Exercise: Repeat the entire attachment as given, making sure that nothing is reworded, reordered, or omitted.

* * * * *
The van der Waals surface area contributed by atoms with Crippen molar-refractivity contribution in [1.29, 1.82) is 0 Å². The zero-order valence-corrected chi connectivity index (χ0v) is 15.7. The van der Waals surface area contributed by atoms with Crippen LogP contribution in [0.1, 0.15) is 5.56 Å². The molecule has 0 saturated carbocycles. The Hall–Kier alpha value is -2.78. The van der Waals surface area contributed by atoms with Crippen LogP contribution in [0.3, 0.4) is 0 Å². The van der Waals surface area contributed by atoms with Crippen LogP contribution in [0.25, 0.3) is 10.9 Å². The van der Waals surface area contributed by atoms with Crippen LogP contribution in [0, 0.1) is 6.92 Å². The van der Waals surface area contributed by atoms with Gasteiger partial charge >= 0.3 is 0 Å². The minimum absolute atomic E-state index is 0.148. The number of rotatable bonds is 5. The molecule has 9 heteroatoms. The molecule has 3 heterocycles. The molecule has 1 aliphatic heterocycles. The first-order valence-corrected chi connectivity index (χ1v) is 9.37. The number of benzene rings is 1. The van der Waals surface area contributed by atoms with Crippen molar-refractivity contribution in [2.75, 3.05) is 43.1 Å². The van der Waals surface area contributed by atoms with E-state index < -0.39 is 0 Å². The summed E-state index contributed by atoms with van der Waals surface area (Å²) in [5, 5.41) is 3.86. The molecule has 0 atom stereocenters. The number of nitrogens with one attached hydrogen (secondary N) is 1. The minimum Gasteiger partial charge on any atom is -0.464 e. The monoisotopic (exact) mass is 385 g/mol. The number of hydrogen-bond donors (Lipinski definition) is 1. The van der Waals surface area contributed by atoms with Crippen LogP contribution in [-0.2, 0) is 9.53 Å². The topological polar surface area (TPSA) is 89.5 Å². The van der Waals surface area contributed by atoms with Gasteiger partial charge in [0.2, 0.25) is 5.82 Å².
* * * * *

The van der Waals surface area contributed by atoms with Crippen molar-refractivity contribution in [1.29, 1.82) is 0 Å². The zero-order valence-corrected chi connectivity index (χ0v) is 15.7. The van der Waals surface area contributed by atoms with Crippen LogP contribution in [0.1, 0.15) is 5.56 Å². The molecule has 0 saturated carbocycles. The Hall–Kier alpha value is -2.78. The van der Waals surface area contributed by atoms with Crippen LogP contribution in [0.3, 0.4) is 0 Å². The van der Waals surface area contributed by atoms with Crippen LogP contribution in [0.25, 0.3) is 10.9 Å². The van der Waals surface area contributed by atoms with Crippen LogP contribution in [0, 0.1) is 6.92 Å². The van der Waals surface area contributed by atoms with Gasteiger partial charge >= 0.3 is 0 Å². The minimum absolute atomic E-state index is 0.148. The number of rotatable bonds is 5. The molecule has 9 heteroatoms. The molecule has 3 heterocycles. The molecule has 1 aliphatic heterocycles. The first-order valence-corrected chi connectivity index (χ1v) is 9.37. The number of benzene rings is 1. The van der Waals surface area contributed by atoms with Crippen molar-refractivity contribution in [2.75, 3.05) is 43.1 Å². The van der Waals surface area contributed by atoms with E-state index < -0.39 is 0 Å². The summed E-state index contributed by atoms with van der Waals surface area (Å²) in [5, 5.41) is 3.86. The molecule has 0 atom stereocenters. The number of nitrogens with one attached hydrogen (secondary N) is 1. The minimum Gasteiger partial charge on any atom is -0.464 e. The monoisotopic (exact) mass is 385 g/mol. The number of hydrogen-bond donors (Lipinski definition) is 1. The van der Waals surface area contributed by atoms with Crippen LogP contribution in [-0.2, 0) is 9.53 Å². The topological polar surface area (TPSA) is 89.5 Å². The van der Waals surface area contributed by atoms with Gasteiger partial charge in [0.2, 0.25) is 5.82 Å².